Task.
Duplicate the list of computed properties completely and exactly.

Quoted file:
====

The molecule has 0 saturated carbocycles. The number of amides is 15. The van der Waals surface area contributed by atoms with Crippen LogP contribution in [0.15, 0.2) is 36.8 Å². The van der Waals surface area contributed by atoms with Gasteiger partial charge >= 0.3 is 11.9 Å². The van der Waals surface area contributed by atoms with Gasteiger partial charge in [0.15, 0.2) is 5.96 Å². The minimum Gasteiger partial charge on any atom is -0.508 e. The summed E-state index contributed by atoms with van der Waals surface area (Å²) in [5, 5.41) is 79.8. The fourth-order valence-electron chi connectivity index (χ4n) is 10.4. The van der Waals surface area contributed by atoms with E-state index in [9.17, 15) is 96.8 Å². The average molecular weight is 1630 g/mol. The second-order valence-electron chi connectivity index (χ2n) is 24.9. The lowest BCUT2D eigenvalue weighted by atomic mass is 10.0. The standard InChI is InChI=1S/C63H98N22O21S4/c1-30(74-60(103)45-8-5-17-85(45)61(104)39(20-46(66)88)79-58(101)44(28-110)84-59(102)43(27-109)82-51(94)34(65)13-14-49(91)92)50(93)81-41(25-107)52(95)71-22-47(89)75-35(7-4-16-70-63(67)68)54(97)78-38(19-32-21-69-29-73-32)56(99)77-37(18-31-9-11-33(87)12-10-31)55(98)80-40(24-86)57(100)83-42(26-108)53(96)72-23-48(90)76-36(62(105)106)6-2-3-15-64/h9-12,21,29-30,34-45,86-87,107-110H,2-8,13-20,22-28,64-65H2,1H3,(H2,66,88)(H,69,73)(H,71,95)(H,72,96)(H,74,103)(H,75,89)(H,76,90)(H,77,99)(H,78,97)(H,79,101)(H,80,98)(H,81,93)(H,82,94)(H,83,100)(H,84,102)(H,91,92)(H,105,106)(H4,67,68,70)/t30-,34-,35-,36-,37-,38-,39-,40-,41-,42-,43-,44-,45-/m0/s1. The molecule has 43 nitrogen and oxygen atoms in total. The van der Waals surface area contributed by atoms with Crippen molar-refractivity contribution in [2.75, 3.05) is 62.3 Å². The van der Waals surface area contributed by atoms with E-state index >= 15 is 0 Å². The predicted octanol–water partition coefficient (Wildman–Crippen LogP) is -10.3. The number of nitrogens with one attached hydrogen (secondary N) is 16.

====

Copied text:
The molecule has 0 saturated carbocycles. The number of amides is 15. The van der Waals surface area contributed by atoms with Crippen LogP contribution in [0.15, 0.2) is 36.8 Å². The van der Waals surface area contributed by atoms with Gasteiger partial charge >= 0.3 is 11.9 Å². The van der Waals surface area contributed by atoms with Gasteiger partial charge in [0.15, 0.2) is 5.96 Å². The minimum Gasteiger partial charge on any atom is -0.508 e. The summed E-state index contributed by atoms with van der Waals surface area (Å²) in [5, 5.41) is 79.8. The fourth-order valence-electron chi connectivity index (χ4n) is 10.4. The van der Waals surface area contributed by atoms with E-state index in [9.17, 15) is 96.8 Å². The average molecular weight is 1630 g/mol. The second-order valence-electron chi connectivity index (χ2n) is 24.9. The lowest BCUT2D eigenvalue weighted by atomic mass is 10.0. The standard InChI is InChI=1S/C63H98N22O21S4/c1-30(74-60(103)45-8-5-17-85(45)61(104)39(20-46(66)88)79-58(101)44(28-110)84-59(102)43(27-109)82-51(94)34(65)13-14-49(91)92)50(93)81-41(25-107)52(95)71-22-47(89)75-35(7-4-16-70-63(67)68)54(97)78-38(19-32-21-69-29-73-32)56(99)77-37(18-31-9-11-33(87)12-10-31)55(98)80-40(24-86)57(100)83-42(26-108)53(96)72-23-48(90)76-36(62(105)106)6-2-3-15-64/h9-12,21,29-30,34-45,86-87,107-110H,2-8,13-20,22-28,64-65H2,1H3,(H2,66,88)(H,69,73)(H,71,95)(H,72,96)(H,74,103)(H,75,89)(H,76,90)(H,77,99)(H,78,97)(H,79,101)(H,80,98)(H,81,93)(H,82,94)(H,83,100)(H,84,102)(H,91,92)(H,105,106)(H4,67,68,70)/t30-,34-,35-,36-,37-,38-,39-,40-,41-,42-,43-,44-,45-/m0/s1. The molecule has 43 nitrogen and oxygen atoms in total. The van der Waals surface area contributed by atoms with Crippen molar-refractivity contribution in [2.75, 3.05) is 62.3 Å². The van der Waals surface area contributed by atoms with E-state index >= 15 is 0 Å². The predicted octanol–water partition coefficient (Wildman–Crippen LogP) is -10.3. The number of nitrogens with one attached hydrogen (secondary N) is 16.